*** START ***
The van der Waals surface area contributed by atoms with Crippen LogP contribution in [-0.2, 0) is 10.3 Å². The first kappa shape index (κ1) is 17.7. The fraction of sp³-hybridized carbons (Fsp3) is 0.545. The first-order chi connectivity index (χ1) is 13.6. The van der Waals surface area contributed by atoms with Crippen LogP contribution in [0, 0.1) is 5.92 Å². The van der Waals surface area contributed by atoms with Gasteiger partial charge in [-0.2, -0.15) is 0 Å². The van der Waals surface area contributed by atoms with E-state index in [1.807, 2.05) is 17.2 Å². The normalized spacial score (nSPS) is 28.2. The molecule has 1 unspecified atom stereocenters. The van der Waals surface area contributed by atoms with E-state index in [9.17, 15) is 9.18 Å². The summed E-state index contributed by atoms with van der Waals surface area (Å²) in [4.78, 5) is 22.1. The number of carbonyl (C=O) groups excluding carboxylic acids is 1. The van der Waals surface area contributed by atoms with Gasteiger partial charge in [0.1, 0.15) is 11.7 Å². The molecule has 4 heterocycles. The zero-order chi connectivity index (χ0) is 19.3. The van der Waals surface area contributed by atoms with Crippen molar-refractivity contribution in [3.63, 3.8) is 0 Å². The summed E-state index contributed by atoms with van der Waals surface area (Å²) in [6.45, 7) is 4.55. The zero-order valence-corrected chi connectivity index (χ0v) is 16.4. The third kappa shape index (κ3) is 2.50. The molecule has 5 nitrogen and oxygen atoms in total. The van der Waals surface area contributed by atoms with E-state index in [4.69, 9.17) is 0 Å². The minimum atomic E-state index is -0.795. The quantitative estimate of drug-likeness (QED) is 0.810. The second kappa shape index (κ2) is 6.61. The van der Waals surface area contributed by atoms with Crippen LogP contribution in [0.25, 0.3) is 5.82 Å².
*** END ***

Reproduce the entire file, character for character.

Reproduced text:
The van der Waals surface area contributed by atoms with Crippen LogP contribution in [-0.2, 0) is 10.3 Å². The first kappa shape index (κ1) is 17.7. The fraction of sp³-hybridized carbons (Fsp3) is 0.545. The first-order chi connectivity index (χ1) is 13.6. The van der Waals surface area contributed by atoms with Crippen LogP contribution in [0, 0.1) is 5.92 Å². The van der Waals surface area contributed by atoms with Gasteiger partial charge in [-0.2, -0.15) is 0 Å². The van der Waals surface area contributed by atoms with E-state index in [1.807, 2.05) is 17.2 Å². The normalized spacial score (nSPS) is 28.2. The molecule has 1 unspecified atom stereocenters. The van der Waals surface area contributed by atoms with E-state index in [9.17, 15) is 9.18 Å². The summed E-state index contributed by atoms with van der Waals surface area (Å²) in [4.78, 5) is 22.1. The number of carbonyl (C=O) groups excluding carboxylic acids is 1. The van der Waals surface area contributed by atoms with Gasteiger partial charge in [0.1, 0.15) is 11.7 Å². The molecule has 4 heterocycles. The zero-order chi connectivity index (χ0) is 19.3. The van der Waals surface area contributed by atoms with Crippen molar-refractivity contribution in [3.63, 3.8) is 0 Å². The summed E-state index contributed by atoms with van der Waals surface area (Å²) in [6.45, 7) is 4.55. The zero-order valence-corrected chi connectivity index (χ0v) is 16.4. The third kappa shape index (κ3) is 2.50. The molecule has 5 nitrogen and oxygen atoms in total. The van der Waals surface area contributed by atoms with E-state index in [4.69, 9.17) is 0 Å². The minimum atomic E-state index is -0.795. The quantitative estimate of drug-likeness (QED) is 0.810. The second kappa shape index (κ2) is 6.61. The van der Waals surface area contributed by atoms with Crippen LogP contribution in [0.25, 0.3) is 5.82 Å².